Wildfire founder star draw at summit
A young New Zealander who this year sold her company to Google for over $300 million was the afternoon’s star draw at today’s Web Summit.
Victoria Ransom, co-founder of social marketing company Wildfire told a packed auditorium how her company went from six employees in 2010 to the multi-million dollar deal in just two years.
“It’s a fairly common story for entrepreneurs, Wildfire came from our own need,” explained Ransom. Wanting to use Facebook’s fan pages to promote her adventure travel business, she realised she needed to develop an app to do so.
“We thought that was kind of a barrier to entry, I bet other companies will have that problem.”
Using LinkedIn and informal networks to attract early customers, the company extended into offering more social media marketing services, winning Pepsi, Unilever and Sony as clients.
Ransom credits the viral nature of the product with its success.
“Any time someone published a campaign via Wildfire, there was ‘powered by Wildfire’ at the bottom. Thousands of people might be engaging with that campaign and they’d click through and use the product as well.”
“We also built a sizable sales team and that was really a significant part of our success.”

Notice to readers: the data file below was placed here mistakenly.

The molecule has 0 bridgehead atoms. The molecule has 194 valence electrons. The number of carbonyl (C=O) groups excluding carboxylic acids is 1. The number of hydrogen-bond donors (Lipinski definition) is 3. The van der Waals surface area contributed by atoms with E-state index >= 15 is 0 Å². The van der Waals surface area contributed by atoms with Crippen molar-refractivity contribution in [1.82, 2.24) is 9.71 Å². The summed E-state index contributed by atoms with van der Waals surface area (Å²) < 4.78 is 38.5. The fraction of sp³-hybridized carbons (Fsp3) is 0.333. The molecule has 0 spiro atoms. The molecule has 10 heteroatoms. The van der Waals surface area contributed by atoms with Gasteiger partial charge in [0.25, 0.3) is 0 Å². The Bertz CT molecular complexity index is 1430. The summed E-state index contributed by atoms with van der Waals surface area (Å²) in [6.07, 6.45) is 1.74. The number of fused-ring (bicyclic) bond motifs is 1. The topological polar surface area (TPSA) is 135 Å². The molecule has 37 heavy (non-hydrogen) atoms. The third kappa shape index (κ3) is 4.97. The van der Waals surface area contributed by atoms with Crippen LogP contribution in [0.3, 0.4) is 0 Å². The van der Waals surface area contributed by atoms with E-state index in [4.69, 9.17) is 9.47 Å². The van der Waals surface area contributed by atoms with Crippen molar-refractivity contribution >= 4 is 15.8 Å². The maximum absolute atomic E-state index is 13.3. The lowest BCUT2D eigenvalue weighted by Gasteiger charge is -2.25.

Profitable in the first year and growing Wildfire to 400 employees in two years, Ransom said she had to make a concerted effort to preserve the company’s culture.
“You can come up with as many cultural values and mission statements, but at the end of the day, it’s the people in the company that make the culture.
“We were vigilant about who we hired…It was a fun place, a passionate place. We didn’t hire people with egos.”
Selling to Google earlier this year, Ransom said, “I really feel good about the decision we made. I don’t think there was a better acquirer in our space than Google.”
With her company now a division of the global giant, she said she was now, “figuring out that we need to be careful not to hold on too tightly.”
“We are a part of Google now and a part of our success will depend on us leveraging the power of Google. If we tried to stay really isolated and said ‘don’t touch us, don’t change us’, we’re not setting ourselves up for success.”
“A lot of acquisitions go south where there is not that cultural fit.”